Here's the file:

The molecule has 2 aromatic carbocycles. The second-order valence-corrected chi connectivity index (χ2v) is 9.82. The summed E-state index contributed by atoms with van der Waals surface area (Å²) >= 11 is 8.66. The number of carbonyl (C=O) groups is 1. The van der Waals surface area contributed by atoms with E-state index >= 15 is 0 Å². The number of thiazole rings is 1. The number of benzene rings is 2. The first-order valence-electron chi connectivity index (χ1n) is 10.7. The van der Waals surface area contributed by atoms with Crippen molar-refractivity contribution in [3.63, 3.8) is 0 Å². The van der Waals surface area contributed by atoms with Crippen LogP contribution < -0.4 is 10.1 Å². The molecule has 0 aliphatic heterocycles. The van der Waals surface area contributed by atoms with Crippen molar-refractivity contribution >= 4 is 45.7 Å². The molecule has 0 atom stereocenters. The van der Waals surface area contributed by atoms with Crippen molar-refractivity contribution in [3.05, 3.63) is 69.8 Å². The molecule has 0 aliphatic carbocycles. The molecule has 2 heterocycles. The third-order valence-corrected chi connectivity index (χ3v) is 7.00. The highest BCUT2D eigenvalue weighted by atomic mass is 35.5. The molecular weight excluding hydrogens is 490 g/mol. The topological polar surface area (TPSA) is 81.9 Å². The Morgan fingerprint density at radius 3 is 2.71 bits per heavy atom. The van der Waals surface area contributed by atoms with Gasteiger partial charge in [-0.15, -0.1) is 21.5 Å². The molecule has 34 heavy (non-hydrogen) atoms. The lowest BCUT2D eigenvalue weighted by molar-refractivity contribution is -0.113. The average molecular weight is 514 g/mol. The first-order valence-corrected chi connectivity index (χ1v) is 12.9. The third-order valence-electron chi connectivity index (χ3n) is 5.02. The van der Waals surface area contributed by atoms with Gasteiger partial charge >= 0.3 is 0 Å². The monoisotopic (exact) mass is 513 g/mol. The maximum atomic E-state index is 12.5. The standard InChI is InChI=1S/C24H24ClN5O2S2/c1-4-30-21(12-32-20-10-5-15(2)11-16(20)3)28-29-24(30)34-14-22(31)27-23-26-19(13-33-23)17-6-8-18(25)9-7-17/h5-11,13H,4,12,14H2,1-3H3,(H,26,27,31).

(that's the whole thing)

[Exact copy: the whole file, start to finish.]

The molecule has 2 aromatic carbocycles. The second-order valence-corrected chi connectivity index (χ2v) is 9.82. The summed E-state index contributed by atoms with van der Waals surface area (Å²) >= 11 is 8.66. The number of carbonyl (C=O) groups is 1. The van der Waals surface area contributed by atoms with E-state index >= 15 is 0 Å². The number of thiazole rings is 1. The number of benzene rings is 2. The first-order valence-electron chi connectivity index (χ1n) is 10.7. The van der Waals surface area contributed by atoms with Crippen molar-refractivity contribution in [3.63, 3.8) is 0 Å². The van der Waals surface area contributed by atoms with Crippen LogP contribution < -0.4 is 10.1 Å². The molecule has 0 aliphatic heterocycles. The van der Waals surface area contributed by atoms with Crippen molar-refractivity contribution >= 4 is 45.7 Å². The molecule has 0 atom stereocenters. The van der Waals surface area contributed by atoms with Crippen molar-refractivity contribution in [3.05, 3.63) is 69.8 Å². The molecule has 0 aliphatic carbocycles. The molecule has 2 heterocycles. The third-order valence-corrected chi connectivity index (χ3v) is 7.00. The highest BCUT2D eigenvalue weighted by atomic mass is 35.5. The molecular weight excluding hydrogens is 490 g/mol. The topological polar surface area (TPSA) is 81.9 Å². The Morgan fingerprint density at radius 3 is 2.71 bits per heavy atom. The van der Waals surface area contributed by atoms with Gasteiger partial charge in [-0.15, -0.1) is 21.5 Å². The molecule has 34 heavy (non-hydrogen) atoms. The lowest BCUT2D eigenvalue weighted by molar-refractivity contribution is -0.113. The average molecular weight is 514 g/mol. The first-order valence-corrected chi connectivity index (χ1v) is 12.9. The third-order valence-electron chi connectivity index (χ3n) is 5.02. The van der Waals surface area contributed by atoms with Gasteiger partial charge >= 0.3 is 0 Å². The monoisotopic (exact) mass is 513 g/mol. The maximum atomic E-state index is 12.5. The standard InChI is InChI=1S/C24H24ClN5O2S2/c1-4-30-21(12-32-20-10-5-15(2)11-16(20)3)28-29-24(30)34-14-22(31)27-23-26-19(13-33-23)17-6-8-18(25)9-7-17/h5-11,13H,4,12,14H2,1-3H3,(H,26,27,31).